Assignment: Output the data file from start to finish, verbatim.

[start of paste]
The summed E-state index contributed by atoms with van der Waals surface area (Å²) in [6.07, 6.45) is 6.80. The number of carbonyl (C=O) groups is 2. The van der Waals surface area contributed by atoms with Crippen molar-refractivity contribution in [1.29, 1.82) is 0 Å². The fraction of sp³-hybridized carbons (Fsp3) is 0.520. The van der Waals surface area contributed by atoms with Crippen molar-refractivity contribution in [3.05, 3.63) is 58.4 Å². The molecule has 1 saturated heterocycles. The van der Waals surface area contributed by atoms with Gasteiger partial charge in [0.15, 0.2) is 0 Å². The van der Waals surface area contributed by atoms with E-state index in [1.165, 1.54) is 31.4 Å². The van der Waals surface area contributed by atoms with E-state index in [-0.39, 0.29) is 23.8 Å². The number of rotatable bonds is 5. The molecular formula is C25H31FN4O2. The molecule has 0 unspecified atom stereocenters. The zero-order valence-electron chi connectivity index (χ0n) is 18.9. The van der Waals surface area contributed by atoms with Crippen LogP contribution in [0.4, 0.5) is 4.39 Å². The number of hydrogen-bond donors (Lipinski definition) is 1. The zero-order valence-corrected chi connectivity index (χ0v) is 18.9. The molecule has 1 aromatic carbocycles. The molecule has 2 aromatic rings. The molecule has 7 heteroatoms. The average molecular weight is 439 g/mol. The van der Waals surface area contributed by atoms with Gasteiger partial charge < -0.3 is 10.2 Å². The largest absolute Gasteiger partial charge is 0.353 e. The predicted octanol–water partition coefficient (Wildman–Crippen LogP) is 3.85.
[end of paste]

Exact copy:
The summed E-state index contributed by atoms with van der Waals surface area (Å²) in [6.07, 6.45) is 6.80. The number of carbonyl (C=O) groups is 2. The van der Waals surface area contributed by atoms with Crippen molar-refractivity contribution in [1.29, 1.82) is 0 Å². The fraction of sp³-hybridized carbons (Fsp3) is 0.520. The van der Waals surface area contributed by atoms with Crippen molar-refractivity contribution in [3.05, 3.63) is 58.4 Å². The molecule has 1 saturated heterocycles. The van der Waals surface area contributed by atoms with Gasteiger partial charge in [0.15, 0.2) is 0 Å². The van der Waals surface area contributed by atoms with E-state index in [1.165, 1.54) is 31.4 Å². The van der Waals surface area contributed by atoms with E-state index in [-0.39, 0.29) is 23.8 Å². The number of rotatable bonds is 5. The molecular formula is C25H31FN4O2. The molecule has 0 unspecified atom stereocenters. The zero-order valence-electron chi connectivity index (χ0n) is 18.9. The van der Waals surface area contributed by atoms with Crippen LogP contribution in [0.4, 0.5) is 4.39 Å². The number of hydrogen-bond donors (Lipinski definition) is 1. The zero-order valence-corrected chi connectivity index (χ0v) is 18.9. The molecule has 1 aromatic carbocycles. The molecule has 2 aromatic rings. The molecule has 7 heteroatoms. The average molecular weight is 439 g/mol. The van der Waals surface area contributed by atoms with Gasteiger partial charge < -0.3 is 10.2 Å². The largest absolute Gasteiger partial charge is 0.353 e. The predicted octanol–water partition coefficient (Wildman–Crippen LogP) is 3.85.